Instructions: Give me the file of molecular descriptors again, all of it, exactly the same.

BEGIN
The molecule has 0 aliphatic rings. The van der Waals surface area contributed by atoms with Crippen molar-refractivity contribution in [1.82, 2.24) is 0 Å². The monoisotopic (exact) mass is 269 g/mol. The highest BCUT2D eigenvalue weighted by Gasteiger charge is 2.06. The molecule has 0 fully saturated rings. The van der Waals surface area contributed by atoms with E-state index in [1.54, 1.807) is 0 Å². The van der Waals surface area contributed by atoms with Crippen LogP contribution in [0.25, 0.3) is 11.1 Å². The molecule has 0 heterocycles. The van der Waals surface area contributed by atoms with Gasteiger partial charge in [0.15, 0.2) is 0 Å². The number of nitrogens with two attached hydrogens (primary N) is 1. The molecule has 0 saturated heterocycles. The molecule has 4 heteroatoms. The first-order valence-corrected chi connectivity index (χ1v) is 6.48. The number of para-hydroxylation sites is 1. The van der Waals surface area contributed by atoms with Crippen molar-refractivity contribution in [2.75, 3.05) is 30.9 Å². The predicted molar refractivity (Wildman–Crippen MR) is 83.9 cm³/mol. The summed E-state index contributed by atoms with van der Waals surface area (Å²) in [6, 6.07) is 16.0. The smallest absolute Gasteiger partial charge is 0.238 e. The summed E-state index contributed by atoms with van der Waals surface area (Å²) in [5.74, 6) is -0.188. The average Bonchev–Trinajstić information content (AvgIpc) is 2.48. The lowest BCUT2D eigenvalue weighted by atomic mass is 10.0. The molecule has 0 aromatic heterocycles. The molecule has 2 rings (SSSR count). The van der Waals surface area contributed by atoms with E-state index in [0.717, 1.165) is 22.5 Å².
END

The molecule has 0 aliphatic rings. The van der Waals surface area contributed by atoms with Crippen molar-refractivity contribution in [1.82, 2.24) is 0 Å². The monoisotopic (exact) mass is 269 g/mol. The highest BCUT2D eigenvalue weighted by Gasteiger charge is 2.06. The molecule has 0 fully saturated rings. The van der Waals surface area contributed by atoms with E-state index in [1.54, 1.807) is 0 Å². The van der Waals surface area contributed by atoms with Crippen LogP contribution in [0.25, 0.3) is 11.1 Å². The molecule has 0 heterocycles. The van der Waals surface area contributed by atoms with Gasteiger partial charge in [0.15, 0.2) is 0 Å². The number of nitrogens with two attached hydrogens (primary N) is 1. The molecule has 0 saturated heterocycles. The molecule has 4 heteroatoms. The first-order valence-corrected chi connectivity index (χ1v) is 6.48. The number of para-hydroxylation sites is 1. The van der Waals surface area contributed by atoms with Crippen molar-refractivity contribution in [2.75, 3.05) is 30.9 Å². The predicted molar refractivity (Wildman–Crippen MR) is 83.9 cm³/mol. The summed E-state index contributed by atoms with van der Waals surface area (Å²) in [6, 6.07) is 16.0. The smallest absolute Gasteiger partial charge is 0.238 e. The summed E-state index contributed by atoms with van der Waals surface area (Å²) in [5.74, 6) is -0.188. The average Bonchev–Trinajstić information content (AvgIpc) is 2.48. The lowest BCUT2D eigenvalue weighted by atomic mass is 10.0. The molecule has 0 aromatic heterocycles. The molecule has 2 rings (SSSR count). The van der Waals surface area contributed by atoms with E-state index in [0.717, 1.165) is 22.5 Å².